SPECTRUM AND FLUORESCENCE
Among the physical properties that distinguish ZnPP from most other MPs of natural origin is its fluorescence. One exception is chlorophyll, which is a magnesium-containing porphyrin-like structure. Ferrous protoporphyrin (heme) and vitamin [B.sub.12], a cobalt-containing pyrrole structure or corrin, are nonfluorescent.
The absorptivity of ZnPP usually has not been determined directly but rather indirectly after its conversion to metal-free protoporphyrin, which is accomplished by dissolving ZnPP in HCl. This approach is used because the free-base protoporphyrin or its methyl ester can be more easily prepared in highly purified form. A longstanding controversial issue had been the correct molar absorptivity of protoporphyrin, often used as a reference material. The definitive study to resolve this issue was reported by Gunter et al. (121) in 1989. Using highly purified material, they determined that the absorptivity for free-base protoporphyrin at the Soret maximum is 297 L * [mmol.sup.-1] * [cm.sup.-1]. Spectral characteristics of both compounds are, however, known (122). The fluorescence characteristics, including excitation and emission peaks, of protoporphyrin in various forms relevant to ZnPP determination are summarized in Table 4. These spectral properties have been used in the diagnosis of porphyrin metabolism disorders (123). Although both ZnPP and protoporphyrin fluoresce, albeit at slightly different wavelengths, only protoporphyrin in the free-base form is known to be phototoxic, causing cellular and tissue damage on exposure to porphyrin excitation wavelengths (17).
Three different types of analytical procedures are in common use for ZnPP determination in biological materials, which is typically blood for clinical purposes: (a) extraction of both ZnPP and EP with an ethyl acetate/ acetic acid solvent, back-extraction into dilute HCl, and then measurement of the total metal-free protoporphyrin by either fluorometry or absorptivity (3, 4); (b) extraction of ZnPP with a neutral or weakly acidified organic solvent, separation using HPLC, and then measurement of ZnPP by fluorometry (22,105,118,124); or (c) direct measurement of ZnPP in whole blood or washed erythrocytes by hematofluorometry (3). Many variations of all of these procedures have been published and are in use. Two particular resources are especially recommended for the clinical laboratory, namely, the 1989 report by Gunter et al. (121) and the 1996 NCCLS report on erythrocyte protoporphyrin testing (3).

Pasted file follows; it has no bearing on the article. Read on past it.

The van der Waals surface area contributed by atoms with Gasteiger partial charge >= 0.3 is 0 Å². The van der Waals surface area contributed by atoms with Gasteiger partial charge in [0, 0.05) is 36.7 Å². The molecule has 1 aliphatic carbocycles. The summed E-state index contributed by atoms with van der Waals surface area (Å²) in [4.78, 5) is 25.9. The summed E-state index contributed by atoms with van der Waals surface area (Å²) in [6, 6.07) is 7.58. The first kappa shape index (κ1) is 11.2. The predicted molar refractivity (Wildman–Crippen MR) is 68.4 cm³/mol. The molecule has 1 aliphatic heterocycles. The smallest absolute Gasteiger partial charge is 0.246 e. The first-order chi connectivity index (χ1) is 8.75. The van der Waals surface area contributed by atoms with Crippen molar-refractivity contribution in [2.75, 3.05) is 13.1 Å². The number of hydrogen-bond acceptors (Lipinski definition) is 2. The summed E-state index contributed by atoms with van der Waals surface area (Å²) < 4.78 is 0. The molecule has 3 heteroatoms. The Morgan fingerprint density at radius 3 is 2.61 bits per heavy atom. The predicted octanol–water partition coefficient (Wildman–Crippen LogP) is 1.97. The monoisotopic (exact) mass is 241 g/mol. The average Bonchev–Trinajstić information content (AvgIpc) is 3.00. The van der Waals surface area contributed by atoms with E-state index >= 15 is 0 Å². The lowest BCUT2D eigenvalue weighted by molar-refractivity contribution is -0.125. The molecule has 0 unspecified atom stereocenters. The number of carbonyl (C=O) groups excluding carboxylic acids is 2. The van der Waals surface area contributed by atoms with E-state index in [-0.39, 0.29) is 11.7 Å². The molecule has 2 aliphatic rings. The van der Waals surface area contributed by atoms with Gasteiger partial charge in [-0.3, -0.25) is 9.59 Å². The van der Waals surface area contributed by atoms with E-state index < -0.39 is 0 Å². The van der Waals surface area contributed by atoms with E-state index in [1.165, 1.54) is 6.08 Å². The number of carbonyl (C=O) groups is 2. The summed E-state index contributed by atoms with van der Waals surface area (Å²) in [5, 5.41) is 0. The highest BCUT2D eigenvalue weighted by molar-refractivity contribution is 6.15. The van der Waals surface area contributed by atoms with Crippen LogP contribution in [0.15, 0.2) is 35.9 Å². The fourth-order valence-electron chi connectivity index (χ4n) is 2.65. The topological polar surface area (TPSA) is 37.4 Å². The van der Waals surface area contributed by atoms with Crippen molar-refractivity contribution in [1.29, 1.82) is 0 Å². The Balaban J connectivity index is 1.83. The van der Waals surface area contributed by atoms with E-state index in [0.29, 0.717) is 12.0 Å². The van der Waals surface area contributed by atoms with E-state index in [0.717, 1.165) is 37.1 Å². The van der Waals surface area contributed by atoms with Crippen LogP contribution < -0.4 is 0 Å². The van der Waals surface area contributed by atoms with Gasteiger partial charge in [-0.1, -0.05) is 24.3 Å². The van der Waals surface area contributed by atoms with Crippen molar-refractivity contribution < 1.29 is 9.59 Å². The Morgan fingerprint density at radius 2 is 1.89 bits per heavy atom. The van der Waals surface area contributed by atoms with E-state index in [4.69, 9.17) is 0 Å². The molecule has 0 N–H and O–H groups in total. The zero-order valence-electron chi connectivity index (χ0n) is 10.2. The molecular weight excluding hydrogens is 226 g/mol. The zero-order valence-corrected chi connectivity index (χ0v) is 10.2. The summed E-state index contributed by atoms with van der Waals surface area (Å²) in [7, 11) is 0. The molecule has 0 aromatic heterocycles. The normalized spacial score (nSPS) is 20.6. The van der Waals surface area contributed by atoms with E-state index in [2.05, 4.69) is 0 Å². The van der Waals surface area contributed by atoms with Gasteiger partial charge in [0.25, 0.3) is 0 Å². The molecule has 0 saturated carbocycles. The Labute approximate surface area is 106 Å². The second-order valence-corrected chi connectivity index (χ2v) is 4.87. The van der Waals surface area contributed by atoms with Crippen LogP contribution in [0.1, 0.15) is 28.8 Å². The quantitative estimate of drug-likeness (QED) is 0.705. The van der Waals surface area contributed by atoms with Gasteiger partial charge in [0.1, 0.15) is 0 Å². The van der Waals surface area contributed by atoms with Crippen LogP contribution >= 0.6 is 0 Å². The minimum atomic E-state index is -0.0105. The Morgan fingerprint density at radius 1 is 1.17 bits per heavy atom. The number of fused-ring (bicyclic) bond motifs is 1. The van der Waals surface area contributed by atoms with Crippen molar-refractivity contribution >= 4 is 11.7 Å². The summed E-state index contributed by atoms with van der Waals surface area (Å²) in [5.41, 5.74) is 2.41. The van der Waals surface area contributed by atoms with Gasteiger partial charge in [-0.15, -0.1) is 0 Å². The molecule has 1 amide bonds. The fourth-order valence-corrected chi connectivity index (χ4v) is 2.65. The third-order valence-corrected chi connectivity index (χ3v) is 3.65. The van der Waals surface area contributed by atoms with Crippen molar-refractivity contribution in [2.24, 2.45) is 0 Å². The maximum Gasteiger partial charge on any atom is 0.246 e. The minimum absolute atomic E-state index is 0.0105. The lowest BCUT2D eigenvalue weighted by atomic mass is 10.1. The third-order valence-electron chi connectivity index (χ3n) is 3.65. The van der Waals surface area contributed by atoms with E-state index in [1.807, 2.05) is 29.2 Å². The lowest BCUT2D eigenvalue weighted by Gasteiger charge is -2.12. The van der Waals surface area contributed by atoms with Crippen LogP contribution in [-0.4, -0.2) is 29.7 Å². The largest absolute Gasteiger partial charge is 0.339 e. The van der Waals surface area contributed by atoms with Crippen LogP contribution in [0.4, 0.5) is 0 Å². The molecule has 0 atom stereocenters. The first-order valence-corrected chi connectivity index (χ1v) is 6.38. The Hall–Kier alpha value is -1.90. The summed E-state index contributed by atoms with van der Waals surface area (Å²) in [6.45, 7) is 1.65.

Hematofluorometry is the fastest and easiest means of determining ZnPP in blood specimens. A hematofluorometer is a dedicated instrument that measures directly in whole blood or in washed erythrocytes the ratio of ZnPP fluorescence to heme (hemoglobin) absorption and presents the result as a ratio of these two factors (3,125) Although the determination is simple and rapid, it is not without pitfalls. The plasma interference, most of which is attributable to BR, gives falsely increased values (126). Other potentially interfering substances include some drugs (127) as well as high plasma riboflavin concentrations. A common solution to eliminate interference requires washing the erythrocytes free of plasma (127,128), although alternatives to washing have been offered (129). A second potential problem is the need for complete oxygenation of hemoglobin, lack of which gives falsely low values because of a shift in hemoglobin absorption. One solution to this problem is to use a reagent that converts the hemoglobin to cyanmethemoglobin (128, 130). Hemolysis has also been considered to give erroneous values, but this is now questioned and means of resolving most potential problems have been described (129). Although many other reporting units have been in use, the currently recommended unit is micromoles of ZnPP per mole of heme (3). Molar concentrations are recommended as SI units, and the ratio of metabolites is recommended in part to eliminate the effects of dilution by changes in plasma volume. Some hematofluorometers, especially older units, may not report results in SI units or as a ratio.
For laboratories planning to set up a ZnPP test, a federally sponsored national program is available for participation. This is the Erythrocyte Protoporphyrin Proficiency Testing Program, which can be contacted at Toxicology Section, Wisconsin State Laboratory of Hygiene, 2601 Agriculture Drive, P.O. Box 7996, Madison, WI 53707-7996 (phone 608-224-6252; e-mail email@example.com).
Whether for screening, diagnosis, or therapeutic monitoring, ZnPP determination should become a routine laboratory test. The determination of ZnPP/H by hematofluorometry is the easiest available method. Purchase of an hematofluorometer for measuring ZnPP/H directly in whole blood or erythrocytes costs less than $5000. Currently, two different hematofluorometers are on the market. One is manufactured by Aviv Associates, Inc. (Lakewood, NJ) and the other is the ProtoFluor Z manufactured by Helena Laboratories (Beaumont, TX). Only manual test equipment is currently being manufactured.